New in version 2.8.

Dune proposes some facilities for dealing with sites in a program. The generate_sites_module stanza will generate code for looking up the correct locations of the sites’ directories and for loading plugins. It works after installation with or without the relocation mode, inside Dune rules, and when using Dune executables. For promotion, it works only if the generated modules are solely in the executable (or library statically linked) promoted; generated modules in plugins won’t work.

 (module <name>)

The module’s code is generated in the directory with the given name. The code is populated according to the requested facilities.

The available <facilities> are:

  • sourceroot adds a value val sourceroot: string option in the generated module, which contains the value of %{workspace_root}, if the code has been built locally. It could be used to keep the tool’s configuration file locally when executed with dune exec or after promotion. The value is None once it has been installed.

  • relocatable adds a value val relocatable: bool in the generated module, which indicates if the binary has been installed in the relocatable mode.

  • (sites <package>) adds a value val <site>: string list for each <site> of <package> in the submodule Sites of the generated module. The identifier <site> isn’t capitalized.

  • (plugins (<package> <site>) ...) adds a submodule <site> with the following signature S in the submodule Plugins of the generated module . The identifier <site> is capitalized.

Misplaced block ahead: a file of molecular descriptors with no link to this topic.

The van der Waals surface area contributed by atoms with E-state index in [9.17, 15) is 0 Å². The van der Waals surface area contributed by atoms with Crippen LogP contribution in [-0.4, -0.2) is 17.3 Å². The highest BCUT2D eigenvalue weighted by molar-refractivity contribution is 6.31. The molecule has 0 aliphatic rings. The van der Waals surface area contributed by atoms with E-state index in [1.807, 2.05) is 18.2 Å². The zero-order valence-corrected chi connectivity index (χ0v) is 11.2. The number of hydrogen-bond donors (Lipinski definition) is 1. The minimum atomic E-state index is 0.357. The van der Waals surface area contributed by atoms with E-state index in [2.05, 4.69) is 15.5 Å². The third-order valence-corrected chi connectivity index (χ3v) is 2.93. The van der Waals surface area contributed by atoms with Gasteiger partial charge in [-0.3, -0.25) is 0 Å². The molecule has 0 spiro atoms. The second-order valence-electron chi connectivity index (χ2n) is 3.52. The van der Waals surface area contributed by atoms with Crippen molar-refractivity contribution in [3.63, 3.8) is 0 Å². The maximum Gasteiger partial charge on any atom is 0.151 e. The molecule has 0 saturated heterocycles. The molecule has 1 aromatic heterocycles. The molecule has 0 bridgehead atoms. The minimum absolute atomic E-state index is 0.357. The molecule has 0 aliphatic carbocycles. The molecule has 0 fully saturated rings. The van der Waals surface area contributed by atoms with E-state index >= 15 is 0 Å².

module type S = sig
  val paths: string list
  (** return the locations of the directory containing the plugins *)

  val list: unit -> string list
  (** return the list of available plugins *)

  val load_all: unit -> unit
  (** load all the plugins and their dependencies *)

  val load: string -> unit
  (** load the specified plugin and its dependencies *)

The generated module is a dependency on the library dune-site, and if the facilities (plugins ...) are used, it is a dependency on the library dune-site.plugins. Those dependencies are not automatically added to the library or executable which use the module (cf. Plugins and Dynamic Loading of Packages).


Deprecated since version 1.6.

One may also specify data only directories using the ignored_subdirs stanza, meaning it’s the same as data_only_dirs, but the syntax isn’t as flexible and only accepts a list of directory names. It’s advised to switch to the new data_only_dirs stanza.


(ignored_subdirs (<sub-dir1> <sub-dir2> ...))